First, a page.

- Water regulation outcome critical for Texas Southern Plains
- No need to rush regulations through
- Lot of concern expressed over proposed regulations
New water use regulations for a 16-county region of the High Plains are of such monumental importance to the region’s economy that they should not be rushed to a hasty adoption, David Gibson, executive vice president of the Corn Producers Association of Texas, said Friday from the CPAT Lubbock headquarters.
“Water use determines the productivity of agriculture, which is the number one driver of the economy of Lubbock and the surrounding region,” Gibson said. “The High Plains Underground Water Conservation District is not under a specific deadline to adopt new regulations, so it’s vital that they take the time to do it right.”
Draft regulations to place new restrictions on water use, written for implementation in May, were made available to the public for the first time on Feb. 25 with a deadline for public comments of April 1.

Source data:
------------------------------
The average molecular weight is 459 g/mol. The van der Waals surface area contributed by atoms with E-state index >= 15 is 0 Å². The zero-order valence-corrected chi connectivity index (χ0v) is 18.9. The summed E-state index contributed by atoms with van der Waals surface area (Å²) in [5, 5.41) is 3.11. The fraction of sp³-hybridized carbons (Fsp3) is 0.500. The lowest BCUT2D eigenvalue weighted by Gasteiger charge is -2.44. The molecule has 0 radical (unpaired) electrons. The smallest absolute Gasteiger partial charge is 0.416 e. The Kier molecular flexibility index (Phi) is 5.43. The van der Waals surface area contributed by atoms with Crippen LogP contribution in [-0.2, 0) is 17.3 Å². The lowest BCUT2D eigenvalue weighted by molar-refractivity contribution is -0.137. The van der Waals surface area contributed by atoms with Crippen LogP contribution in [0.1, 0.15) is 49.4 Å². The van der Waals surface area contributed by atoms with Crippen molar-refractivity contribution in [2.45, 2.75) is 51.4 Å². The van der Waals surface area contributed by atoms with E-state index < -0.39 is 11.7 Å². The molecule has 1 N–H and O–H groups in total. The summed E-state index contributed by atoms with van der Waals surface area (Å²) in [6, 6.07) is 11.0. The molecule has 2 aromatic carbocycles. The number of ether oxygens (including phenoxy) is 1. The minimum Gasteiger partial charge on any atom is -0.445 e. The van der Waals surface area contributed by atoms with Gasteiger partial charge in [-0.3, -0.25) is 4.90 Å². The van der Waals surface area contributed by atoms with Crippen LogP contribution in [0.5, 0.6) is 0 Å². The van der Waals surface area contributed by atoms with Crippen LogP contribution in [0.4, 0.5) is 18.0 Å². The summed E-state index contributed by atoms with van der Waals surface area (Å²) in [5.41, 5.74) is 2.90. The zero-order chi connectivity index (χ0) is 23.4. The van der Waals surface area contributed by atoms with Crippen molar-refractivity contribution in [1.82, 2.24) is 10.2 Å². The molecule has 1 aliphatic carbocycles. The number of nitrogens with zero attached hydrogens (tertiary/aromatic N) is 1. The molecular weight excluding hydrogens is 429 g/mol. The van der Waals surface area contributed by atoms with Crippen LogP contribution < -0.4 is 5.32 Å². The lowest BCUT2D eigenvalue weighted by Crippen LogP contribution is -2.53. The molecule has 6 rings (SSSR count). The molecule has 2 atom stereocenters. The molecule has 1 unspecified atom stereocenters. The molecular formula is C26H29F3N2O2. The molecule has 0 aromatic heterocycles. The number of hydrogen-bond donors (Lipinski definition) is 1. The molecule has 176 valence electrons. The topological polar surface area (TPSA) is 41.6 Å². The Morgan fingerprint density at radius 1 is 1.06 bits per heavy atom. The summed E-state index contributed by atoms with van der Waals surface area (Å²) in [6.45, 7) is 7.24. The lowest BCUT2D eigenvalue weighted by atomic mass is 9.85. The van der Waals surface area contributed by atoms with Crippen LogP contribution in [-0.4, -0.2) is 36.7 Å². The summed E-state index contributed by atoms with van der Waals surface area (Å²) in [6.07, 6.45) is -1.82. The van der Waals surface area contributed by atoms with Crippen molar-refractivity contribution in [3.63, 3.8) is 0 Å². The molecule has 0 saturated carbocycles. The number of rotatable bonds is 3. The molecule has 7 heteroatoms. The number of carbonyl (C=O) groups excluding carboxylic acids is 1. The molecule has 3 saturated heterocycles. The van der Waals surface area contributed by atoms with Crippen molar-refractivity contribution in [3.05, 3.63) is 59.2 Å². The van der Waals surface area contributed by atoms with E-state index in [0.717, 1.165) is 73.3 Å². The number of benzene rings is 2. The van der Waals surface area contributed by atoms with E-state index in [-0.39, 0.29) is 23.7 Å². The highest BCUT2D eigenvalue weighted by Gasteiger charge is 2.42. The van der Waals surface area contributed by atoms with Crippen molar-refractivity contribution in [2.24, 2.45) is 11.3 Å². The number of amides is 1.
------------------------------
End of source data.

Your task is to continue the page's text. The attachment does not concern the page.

“After meeting with more than 400 agricultural producers in four town hall meetings this week, it’s clear there is a tremendous amount of concern over provisions in the draft that are vague and confusing, as well as uncertainty about the impact this will have on the economy,” Gibson said. “There are many, many questions that need answers.”
The proposed water restrictions would dramatically affect income, land values, loan repayments, business expenditures and local tax revenues in ways that could reverberate through the entire economy of the South Plains, he said.
“In each one of our meetings this week, people wanted to know if any economic studies had been done on the impact of the draft,” Gibson said. “We know the district has had economic impact studies done by economists at Texas Tech University and that information should be released to the news media and the public before the district holds its public meetings beginning March 23.”
“The main thing that came out of our meetings with producers this week was a desire to work with the members of the district’s board to find ways to meet future water conservation goals without stifling the region’s economic growth.”
The district has scheduled public meetings on the draft regulations on March 23 in Hereford and Littlefield, on March 24 in Dimmitt and Lubbock and March 25 in Plainview.